Rebecca Salter

AG12, 2014

mixed media on muslin on canvas

110 x 150 cm


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Artwork
Description

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The consideration of any painting is an in-depth process, one of aesthetic appreciation that seeks a profound commonality between artist and audience. In abstract painting especially, there are often a great many elements of the work to be registered by the viewer. Achim Borchardt-Hume, Head of Exhibitions at the Tate Modern, has noted that, in her own pieces, Rebecca Salter seeks to offer “a space for reflection on [these] unspoken assumptions that circumscribe the ways in which abstract paintings are experienced.”

In keeping with the country’s polytheistic viewpoints, traditional Japanese depictions of landscape are not structured around a single, fixed point of centrality or governed by laws of a central perspective. Instead, there exists distinct elements in a fluid space. Inspired by her time in Japan, Salter’s ‘AG12’ is a prime example of such a stance, for within her diaphanous, monochromatic work, each element inevitably relates to something else, creating a sort of emergent pattern despite the lack of a discernable image. By asking us to let go of our preconceived notions of centrality in painting, Salter invites us instead to privilege coherence over proportionality.

About
the artist

Rebecca Salter (British, b.1955) was elected Royal Academician in 2014 and Keeper of the Royal Academy Schools in 2017. She lives and works in London.

In the 1970s, after graduating from the Bristol Polytechnic as a ceramicist, Salter moved to Japan to study at the Kyoto City University of the Arts. There, far from home, Salter struggled to integrate herself with the rest of the student and artist community: she had to overcome cultural and linguistic barriers first. She spent six years in the country, putting herself, her practice and Western history of art into question before deciding it was time to go back home to the United Kingdom.

The result of such a journey of (re)discovery is her incredibly beautiful and distinctive abstract work on canvas and paper. Found at the intersection between Western and Japanese traditions, her practice seeks to bridge a gap between two fundamentally different conceptions of art. In her paintings and drawings, Salter applies notions of mark-making that, traditionally, pertain to calligraphy; the distinction between front and back of the canvas disappears, as the artist focuses on creating an object existing in space, rather than a painted surface; she revisits the great Romantic tradition of landscape and weather painting, through the use of the line, rather than colour.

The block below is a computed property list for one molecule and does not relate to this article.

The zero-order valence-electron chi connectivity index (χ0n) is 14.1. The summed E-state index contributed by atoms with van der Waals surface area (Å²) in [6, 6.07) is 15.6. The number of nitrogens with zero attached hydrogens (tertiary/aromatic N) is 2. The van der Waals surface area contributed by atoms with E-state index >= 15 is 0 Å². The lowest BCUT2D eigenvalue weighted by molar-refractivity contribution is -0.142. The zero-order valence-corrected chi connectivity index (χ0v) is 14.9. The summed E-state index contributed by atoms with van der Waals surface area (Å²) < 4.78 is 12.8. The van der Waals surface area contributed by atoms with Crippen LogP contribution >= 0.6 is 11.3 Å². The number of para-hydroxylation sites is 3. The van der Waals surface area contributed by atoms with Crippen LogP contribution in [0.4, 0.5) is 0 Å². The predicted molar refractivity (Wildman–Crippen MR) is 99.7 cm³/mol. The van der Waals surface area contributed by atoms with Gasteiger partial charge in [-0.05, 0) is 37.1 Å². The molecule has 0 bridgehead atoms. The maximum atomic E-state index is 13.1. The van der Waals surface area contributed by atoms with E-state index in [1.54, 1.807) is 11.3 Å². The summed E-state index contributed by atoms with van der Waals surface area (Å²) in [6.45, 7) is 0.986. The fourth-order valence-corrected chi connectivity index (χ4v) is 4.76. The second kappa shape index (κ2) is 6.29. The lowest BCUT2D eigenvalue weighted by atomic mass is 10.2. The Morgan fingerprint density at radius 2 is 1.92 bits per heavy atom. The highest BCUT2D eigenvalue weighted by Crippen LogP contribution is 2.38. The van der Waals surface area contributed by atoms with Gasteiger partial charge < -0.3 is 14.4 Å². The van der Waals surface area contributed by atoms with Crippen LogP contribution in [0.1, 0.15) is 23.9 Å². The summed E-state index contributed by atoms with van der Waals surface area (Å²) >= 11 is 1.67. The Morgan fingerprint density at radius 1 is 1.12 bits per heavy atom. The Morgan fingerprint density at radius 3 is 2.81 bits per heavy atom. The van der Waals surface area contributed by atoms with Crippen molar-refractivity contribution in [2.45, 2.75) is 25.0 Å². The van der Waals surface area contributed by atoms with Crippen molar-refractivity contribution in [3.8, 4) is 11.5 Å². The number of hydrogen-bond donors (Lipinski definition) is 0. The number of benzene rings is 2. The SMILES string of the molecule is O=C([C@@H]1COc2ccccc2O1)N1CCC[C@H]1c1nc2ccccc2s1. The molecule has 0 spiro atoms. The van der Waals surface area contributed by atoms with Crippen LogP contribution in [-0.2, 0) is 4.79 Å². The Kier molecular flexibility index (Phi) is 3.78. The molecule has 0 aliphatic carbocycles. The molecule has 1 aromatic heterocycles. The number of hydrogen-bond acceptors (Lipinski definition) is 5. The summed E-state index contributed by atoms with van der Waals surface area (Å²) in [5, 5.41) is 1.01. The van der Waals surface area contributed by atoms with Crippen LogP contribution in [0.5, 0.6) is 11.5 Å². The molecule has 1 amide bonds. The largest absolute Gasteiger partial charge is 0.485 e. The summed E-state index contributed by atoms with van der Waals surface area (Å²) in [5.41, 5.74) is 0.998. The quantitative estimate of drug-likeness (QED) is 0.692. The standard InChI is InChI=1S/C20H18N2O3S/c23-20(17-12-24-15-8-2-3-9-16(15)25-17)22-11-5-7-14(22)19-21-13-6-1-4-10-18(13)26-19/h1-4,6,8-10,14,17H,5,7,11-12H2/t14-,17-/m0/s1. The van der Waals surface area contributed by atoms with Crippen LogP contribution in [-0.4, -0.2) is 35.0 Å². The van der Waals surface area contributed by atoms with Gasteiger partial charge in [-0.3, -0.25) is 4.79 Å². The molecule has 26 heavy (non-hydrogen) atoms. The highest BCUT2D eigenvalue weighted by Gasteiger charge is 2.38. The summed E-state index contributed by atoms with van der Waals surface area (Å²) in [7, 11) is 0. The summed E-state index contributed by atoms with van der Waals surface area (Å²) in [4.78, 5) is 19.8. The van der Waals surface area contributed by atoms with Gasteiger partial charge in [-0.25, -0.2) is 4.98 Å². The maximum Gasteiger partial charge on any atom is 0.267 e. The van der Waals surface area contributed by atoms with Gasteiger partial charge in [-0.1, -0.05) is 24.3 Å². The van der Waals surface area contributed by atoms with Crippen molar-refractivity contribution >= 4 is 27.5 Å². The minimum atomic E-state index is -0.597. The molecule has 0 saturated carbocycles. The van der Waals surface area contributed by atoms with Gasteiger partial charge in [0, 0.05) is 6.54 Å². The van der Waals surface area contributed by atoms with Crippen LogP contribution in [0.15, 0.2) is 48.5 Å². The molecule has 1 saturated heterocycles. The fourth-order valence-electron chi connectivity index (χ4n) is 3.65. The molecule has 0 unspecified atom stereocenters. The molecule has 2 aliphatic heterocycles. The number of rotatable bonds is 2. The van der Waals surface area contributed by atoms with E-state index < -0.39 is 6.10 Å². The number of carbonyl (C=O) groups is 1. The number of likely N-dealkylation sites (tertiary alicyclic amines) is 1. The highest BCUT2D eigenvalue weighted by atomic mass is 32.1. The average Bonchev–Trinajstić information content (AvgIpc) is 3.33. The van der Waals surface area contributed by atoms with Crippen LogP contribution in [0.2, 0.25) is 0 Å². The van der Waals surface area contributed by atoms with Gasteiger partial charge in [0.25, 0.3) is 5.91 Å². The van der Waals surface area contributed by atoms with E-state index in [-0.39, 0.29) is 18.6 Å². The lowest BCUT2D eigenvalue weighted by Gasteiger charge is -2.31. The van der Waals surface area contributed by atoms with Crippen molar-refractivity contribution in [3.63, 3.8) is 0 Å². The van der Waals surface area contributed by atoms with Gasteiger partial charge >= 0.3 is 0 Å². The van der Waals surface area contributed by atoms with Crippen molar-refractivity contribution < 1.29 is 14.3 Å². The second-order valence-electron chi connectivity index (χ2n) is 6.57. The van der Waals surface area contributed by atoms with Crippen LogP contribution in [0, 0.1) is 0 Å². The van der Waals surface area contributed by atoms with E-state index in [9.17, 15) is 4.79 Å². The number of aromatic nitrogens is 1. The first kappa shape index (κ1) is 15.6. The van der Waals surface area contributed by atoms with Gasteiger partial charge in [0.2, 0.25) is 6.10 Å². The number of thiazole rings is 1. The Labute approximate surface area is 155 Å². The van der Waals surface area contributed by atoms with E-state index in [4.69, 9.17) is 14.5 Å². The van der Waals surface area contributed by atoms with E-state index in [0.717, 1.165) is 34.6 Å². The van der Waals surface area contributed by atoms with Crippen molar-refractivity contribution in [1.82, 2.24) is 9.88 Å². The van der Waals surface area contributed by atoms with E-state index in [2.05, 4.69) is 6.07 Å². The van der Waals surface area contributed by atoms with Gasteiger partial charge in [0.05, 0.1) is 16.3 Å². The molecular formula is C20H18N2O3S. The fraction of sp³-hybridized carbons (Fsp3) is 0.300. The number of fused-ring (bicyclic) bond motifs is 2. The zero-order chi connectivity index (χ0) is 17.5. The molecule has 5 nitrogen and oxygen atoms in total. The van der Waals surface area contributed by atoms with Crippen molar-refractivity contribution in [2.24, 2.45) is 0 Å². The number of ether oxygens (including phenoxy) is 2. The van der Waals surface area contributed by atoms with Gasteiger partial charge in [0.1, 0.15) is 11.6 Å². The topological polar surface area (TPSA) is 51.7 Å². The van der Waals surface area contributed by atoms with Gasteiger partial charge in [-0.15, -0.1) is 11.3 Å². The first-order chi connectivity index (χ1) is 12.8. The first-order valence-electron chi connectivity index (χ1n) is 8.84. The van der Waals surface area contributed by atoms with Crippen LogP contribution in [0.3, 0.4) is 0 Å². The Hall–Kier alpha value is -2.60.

Salter’s works are heavily detailed minimal abstractions, particular emphasis is given to the interplay between marked and unmarked space on the canvas. The presence of white space is a critical trait of Salter’s work and reveals the relationship the artist has with the concerns of the Hasegawa School of painting. Salter often cites Hasegawa’s Pine Trees as a highly important work for her own practice. The layering of neutral tones often suffuses the work with an ethereal quality, the muted colours offering a tranquil, yet spellbinding, response to nature. Frequently, the use of vertical and horizontal planes structures the work: one is invited to draw from the abstractions a sense of landscape and depth.

Her works can be viewed as obsessive, meditative, delicate, or forceful but they are all, ultimately, bewitching.

Salter has also had a number of architectural commissions, which include both Guy’s Hospital and St George’s Hospital. She has been an artist in residence at Lofoten in Norway and Josef and Anni Albers Foundation, Connecticut. In 2011, Salter had a major retrospective at the Yale Center for British Art: into the light of things 1981-2010.


Salter’s works are heavily detailed minimal abstractions, particular emphasis is given to the interplay between marked and unmarked space on the canvas. The layering of neutral tones often suffuses the work with an ethereal quality, the muted colours offering a tranquil, yet spellbinding, response to nature.


Rebecca Salter
on Artuner

Part of the
exhibition

May 3rd, 2017 until
August 4th, 2017
Curated by ARTUNER